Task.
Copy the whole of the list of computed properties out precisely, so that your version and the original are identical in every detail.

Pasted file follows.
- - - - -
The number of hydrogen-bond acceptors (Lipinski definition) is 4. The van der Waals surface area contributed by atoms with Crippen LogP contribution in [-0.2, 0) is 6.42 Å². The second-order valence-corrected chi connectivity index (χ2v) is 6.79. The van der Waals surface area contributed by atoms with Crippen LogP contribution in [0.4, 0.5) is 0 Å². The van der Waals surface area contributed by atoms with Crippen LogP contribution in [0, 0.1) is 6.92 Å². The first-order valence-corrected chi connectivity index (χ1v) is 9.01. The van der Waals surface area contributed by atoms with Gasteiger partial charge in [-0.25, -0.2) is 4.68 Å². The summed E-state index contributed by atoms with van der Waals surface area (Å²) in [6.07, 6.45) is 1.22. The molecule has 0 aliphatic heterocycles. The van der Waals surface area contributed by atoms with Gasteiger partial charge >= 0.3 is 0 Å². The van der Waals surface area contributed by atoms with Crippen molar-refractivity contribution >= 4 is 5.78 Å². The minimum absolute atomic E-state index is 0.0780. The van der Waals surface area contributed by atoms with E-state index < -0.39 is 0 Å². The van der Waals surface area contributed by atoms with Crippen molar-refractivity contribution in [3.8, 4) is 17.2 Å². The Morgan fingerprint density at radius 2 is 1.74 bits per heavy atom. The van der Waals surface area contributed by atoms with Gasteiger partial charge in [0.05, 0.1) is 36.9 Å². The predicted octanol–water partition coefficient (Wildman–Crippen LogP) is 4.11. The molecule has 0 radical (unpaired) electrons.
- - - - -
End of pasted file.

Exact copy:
The number of hydrogen-bond acceptors (Lipinski definition) is 4. The van der Waals surface area contributed by atoms with Crippen LogP contribution in [-0.2, 0) is 6.42 Å². The second-order valence-corrected chi connectivity index (χ2v) is 6.79. The van der Waals surface area contributed by atoms with Crippen LogP contribution in [0.4, 0.5) is 0 Å². The van der Waals surface area contributed by atoms with Crippen LogP contribution in [0, 0.1) is 6.92 Å². The first-order valence-corrected chi connectivity index (χ1v) is 9.01. The van der Waals surface area contributed by atoms with Gasteiger partial charge in [-0.25, -0.2) is 4.68 Å². The summed E-state index contributed by atoms with van der Waals surface area (Å²) in [6.07, 6.45) is 1.22. The molecule has 0 aliphatic heterocycles. The van der Waals surface area contributed by atoms with Gasteiger partial charge >= 0.3 is 0 Å². The van der Waals surface area contributed by atoms with Crippen molar-refractivity contribution >= 4 is 5.78 Å². The minimum absolute atomic E-state index is 0.0780. The van der Waals surface area contributed by atoms with E-state index < -0.39 is 0 Å². The van der Waals surface area contributed by atoms with Crippen molar-refractivity contribution in [3.8, 4) is 17.2 Å². The Morgan fingerprint density at radius 2 is 1.74 bits per heavy atom. The van der Waals surface area contributed by atoms with Gasteiger partial charge in [0.05, 0.1) is 36.9 Å². The predicted octanol–water partition coefficient (Wildman–Crippen LogP) is 4.11. The molecule has 0 radical (unpaired) electrons.